Phase 2 environmental surveys are a critical aspect of due diligence for commercial real estate brokers. They help reveal the severity of contamination on commercial property and serve as a guide to protect the interests of all stakeholders involved in a deal. Protection of both human health and the environment is a crucial priority in these assessments.
However, safeguarding the interests of your client and/or your company is not the only function of these surveys. Phase 2 surveys can also be used as a powerful negotiating tool when making deals. By addressing environmental issues in the right order and prioritizing research to identify potential risks, brokers can make informed decisions and negotiate better terms. Join us as we explore how to use the survey findings to your advantage.
What Is a Phase 2 Environmental Survey?
A Phase 2 environmental survey is also known as a Phase II environmental site assessment. Both terms refer to the exact same assessment process. Phase 2 ESAs are follow-up surveys that are only needed if a Phase 1 ESA discovers the presence of recognized environmental conditions (or RECs). RECs include:
- Storage tanks
- Hazardous substances
- Storage drums
Certain types of sites will also require Phase 2 ESAs, even if RECs are not found. A few examples are properties that were previously home to properties such as dry cleaners or gas stations.
Phase 2 ESAs are used to explore further the RECs found in a Phase 1 ESA. During these surveys, inspectors will collect water and soil samples. The samples are tested to determine what contaminants are present and in what quantities.
What Aspects of a Phase 2 ESA Should You Focus on?
Phase 2 ESA reports are extensive. They include photographs, sample data, lab findings, and other data points. It can be easy to get lost in the sea of information.
The good news is that you do not need to read Phase 2 ESA reports cover-to-cover. Instead, you can focus on a few key areas.
First off, look at the findings regarding the samples. These findings need to be compared against state regulations to determine whether the samples exceed thresholds. Don’t worry about looking up the thresholds, though, as relevant regulations will be included in the report.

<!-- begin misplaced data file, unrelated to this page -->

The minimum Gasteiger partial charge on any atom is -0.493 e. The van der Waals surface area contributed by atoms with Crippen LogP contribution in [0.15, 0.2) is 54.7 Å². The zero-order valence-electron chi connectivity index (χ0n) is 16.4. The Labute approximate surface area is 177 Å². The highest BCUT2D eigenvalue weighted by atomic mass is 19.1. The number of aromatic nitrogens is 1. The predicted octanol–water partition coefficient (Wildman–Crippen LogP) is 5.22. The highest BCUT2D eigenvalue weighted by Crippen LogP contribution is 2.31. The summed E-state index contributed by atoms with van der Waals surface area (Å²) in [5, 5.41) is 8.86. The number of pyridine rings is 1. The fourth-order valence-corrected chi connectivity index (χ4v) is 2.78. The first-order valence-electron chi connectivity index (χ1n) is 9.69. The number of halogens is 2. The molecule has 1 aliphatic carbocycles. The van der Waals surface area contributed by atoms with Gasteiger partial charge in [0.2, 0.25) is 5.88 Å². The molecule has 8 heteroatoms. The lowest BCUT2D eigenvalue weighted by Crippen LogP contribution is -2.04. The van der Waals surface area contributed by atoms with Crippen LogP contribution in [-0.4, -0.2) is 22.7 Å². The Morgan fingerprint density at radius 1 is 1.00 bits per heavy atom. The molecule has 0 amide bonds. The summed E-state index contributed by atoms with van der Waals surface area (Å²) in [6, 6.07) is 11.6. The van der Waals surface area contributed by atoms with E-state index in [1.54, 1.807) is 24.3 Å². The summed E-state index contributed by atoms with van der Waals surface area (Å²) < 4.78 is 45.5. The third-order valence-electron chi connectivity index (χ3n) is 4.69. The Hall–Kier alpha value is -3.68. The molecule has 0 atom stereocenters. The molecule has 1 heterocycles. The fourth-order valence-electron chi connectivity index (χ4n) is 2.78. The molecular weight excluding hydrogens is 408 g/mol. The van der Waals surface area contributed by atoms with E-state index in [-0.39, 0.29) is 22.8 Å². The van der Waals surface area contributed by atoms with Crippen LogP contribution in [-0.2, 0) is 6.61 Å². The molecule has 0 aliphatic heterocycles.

If quantities exceed state limitations, the property may have use restrictions. These restrictions can prevent the buyer from following through with their plans for the site.
Additionally, you should review the recommendations section. The assessor will either recommend remediation or confirm that the land is safe for use. If remediation is required, the assessor will provide a quote for these services. This quote will help you decide whether to cancel the deal or pursue a revision to the deal.
What Concerns Should Prompt a Broker to Cancel a Deal?
Generally, brokers should not make recommendations to cancel unless asked by the buyer. RSB Environmental does not make these types of recommendations either. Instead, our firm presents facts and advises you if further action is needed.
Rather than making a recommendation to your client, we recommend relaying the report’s findings. This information will help the buyer make an informed decision based on relevant facts regarding the land’s usability. If you are asked for a recommendation, then you should base your feedback on the report’s findings.
How Brokers Can Use Phase 2 ESAs to Proceed with a Deal
The primary function of a Phase 2 survey is to determine whether remediation is necessary. Remediation involves improving the site to reduce contamination. Naturally, remediation costs can be quite extensive. They can easily total $100,000 or more, depending on several factors.
Information about remedial action plan and cost is usually provided under a separate cover. This data is extremely valuable during commercial real estate negotiations. Specifically, brokers can use this data to:
- Negotiate a better price
- Provide guidance
- Request the seller cover remediation costs
1. Using a Phase 2 ESA for Price Negotiation
As noted above, remediation costs can vary greatly. Fortunately, Phase 2 ESAs will provide an estimate of remediation costs. As such, brokers can use this data to negotiate a lower price for the property.
For instance, let’s say that remediation is projected to cost $100,000. The buyer could ask the seller to reduce the purchase price by that amount.